Home > Opinion > Columns > Opinion | The migrant crisis has exposed how we truly treat our workers

The migration of thousands of workers trying to reach their home states has woken up the State, media and the middle class to a new category of citizens: migrants. Ever since the lockdown was announced in the last week of March, they have travelled long distances, dodging the police in state after state, to reach their homes. While some managed to complete the journey after walking hundreds of kilometres, others died midway.

This has started a new quest to identify and estimate the number of migrants in each state, although the goal remains elusive, since no state has any such database. That apart, it is also a futile exercise. Migrants are primarily workers who have moved states in search of work. There are also many who have moved districts within a state. But the distress story of migrants is not about the people per se. Rather, it is a story about how India treats its workers. Some of these would be people who migrated recently, but many others would have migrated months or years ago. In many ways, a majority of our workers in urban metropolitan areas that have seen an exodus are migrants. But while some have attempted to move back to their home states, there are thousands others who have not been able to do so. Their condition is no different from the ones who are walking on the highways of this country. Perhaps they are worse off. But we won’t know because we don’t seem to care for our workers.

It is well known that a majority of workers work in abysmally difficult conditions. More than 90% of our workforce is employed as informal workers, with no social security. This proportion hasn’t changed even after three decades of “reforms". What forced these migrant workers to move back was not just the yearning for their villages and small towns, which they voluntarily left to eke out a better life for themselves and their families, but the sheer apathy and lack of social security they experienced at these centres of growth. Their journey back will not give them a better life. They face greater unemployment, lower wages, and an uncertain agrarian economy. But they hope to get respect, dignity, and have caring people around.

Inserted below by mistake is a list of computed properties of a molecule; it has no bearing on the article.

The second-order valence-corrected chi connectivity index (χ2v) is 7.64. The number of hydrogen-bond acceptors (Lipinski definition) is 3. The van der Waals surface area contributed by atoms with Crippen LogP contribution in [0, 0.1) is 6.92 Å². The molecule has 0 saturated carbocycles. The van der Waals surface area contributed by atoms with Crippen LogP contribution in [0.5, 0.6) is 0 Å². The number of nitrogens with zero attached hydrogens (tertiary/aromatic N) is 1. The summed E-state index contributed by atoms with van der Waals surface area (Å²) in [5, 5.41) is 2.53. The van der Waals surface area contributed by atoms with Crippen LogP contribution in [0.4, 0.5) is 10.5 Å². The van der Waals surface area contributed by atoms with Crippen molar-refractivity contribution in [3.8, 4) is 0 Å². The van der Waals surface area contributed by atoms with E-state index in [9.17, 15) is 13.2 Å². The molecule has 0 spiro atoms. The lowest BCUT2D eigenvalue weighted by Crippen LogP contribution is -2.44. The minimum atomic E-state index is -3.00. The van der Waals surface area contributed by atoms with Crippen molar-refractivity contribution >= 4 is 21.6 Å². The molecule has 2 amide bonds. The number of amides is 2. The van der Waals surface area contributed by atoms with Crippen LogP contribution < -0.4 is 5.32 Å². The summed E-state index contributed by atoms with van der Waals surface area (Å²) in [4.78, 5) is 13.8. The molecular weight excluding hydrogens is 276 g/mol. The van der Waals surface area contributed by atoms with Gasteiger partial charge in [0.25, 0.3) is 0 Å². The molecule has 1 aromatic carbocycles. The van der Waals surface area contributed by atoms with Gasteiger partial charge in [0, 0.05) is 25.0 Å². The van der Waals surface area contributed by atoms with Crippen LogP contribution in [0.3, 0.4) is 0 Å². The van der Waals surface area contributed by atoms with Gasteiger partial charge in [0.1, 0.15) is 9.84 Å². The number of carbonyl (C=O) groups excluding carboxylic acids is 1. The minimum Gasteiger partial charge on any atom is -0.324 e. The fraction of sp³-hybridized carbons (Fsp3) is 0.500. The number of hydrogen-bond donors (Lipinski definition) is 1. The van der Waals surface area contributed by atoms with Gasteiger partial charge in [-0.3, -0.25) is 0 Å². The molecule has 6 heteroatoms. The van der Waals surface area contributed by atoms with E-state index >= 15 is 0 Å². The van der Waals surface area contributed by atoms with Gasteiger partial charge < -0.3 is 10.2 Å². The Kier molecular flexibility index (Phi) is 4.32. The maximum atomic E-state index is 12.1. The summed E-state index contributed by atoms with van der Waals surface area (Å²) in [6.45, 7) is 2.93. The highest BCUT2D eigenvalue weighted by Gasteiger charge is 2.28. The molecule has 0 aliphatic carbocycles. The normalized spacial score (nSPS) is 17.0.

In this humanitarian crisis, the response of the government has been limited to facilitating their travel back home through Shramik trains. No effort has been made to restore the incomes they lost for no fault of theirs. Even the additional quota of rations is to be offered only to 80 million migrants. It should be universal, at least in the urban areas witnessing an exodus.

A human catastrophe of this size should have sparked a debate on the condition of our workers and the need for providing them a social security cover. Instead, state governments have “reformed" labour laws to take away some of their basic rights. Access to paid leave, security of tenure, basic working facilities such as sanitation, overtime and a standard eight-hour workday are not just the foundation for labour rights, but also the basic duty of a democratic state to any human being. The proposed labour laws are an affront to the basic dignity of a labourer as a citizen and a human being.

But then, we are also a country where government-approved floor wages are almost half the minimum wages suggested by its own committee, where the government through its rural guarantee scheme continues to pay wages that are less than market levels, and employs women at the forefront of its fight against malnutrition but pays them honorariums that are less than half the minimum wages.

Our track record on implementing a skeletal set of labour laws is also nothing to write home about. Despite the existence of these laws, the proportion of contract workers who can be fired at will has doubled in the last decade. The share of wages in value-addition in the manufacturing sector has declined to one-third in the last two decades. Real wages of regular workers have declined by 3% per annum between 2011-12 and 2017-18. There are innumerable other examples to show that the work conditions and livelihoods of workers have continued to worsen despite protective laws being in place and the economy growing at a rapid pace.

At a time when governments should be thinking of strengthening labour laws and social security provisions for workers, their dilution in the name of “reforms" is nothing short of a cruel joke. It is no surprise, then, that Indian workers are moving back to their home states in such large numbers, even if only to a future that is, unfortunately, equally uncertain.

Himanshu is associate professor at Jawaharlal Nehru University and visiting fellow at the Centre de Sciences Humaines, New Delhi

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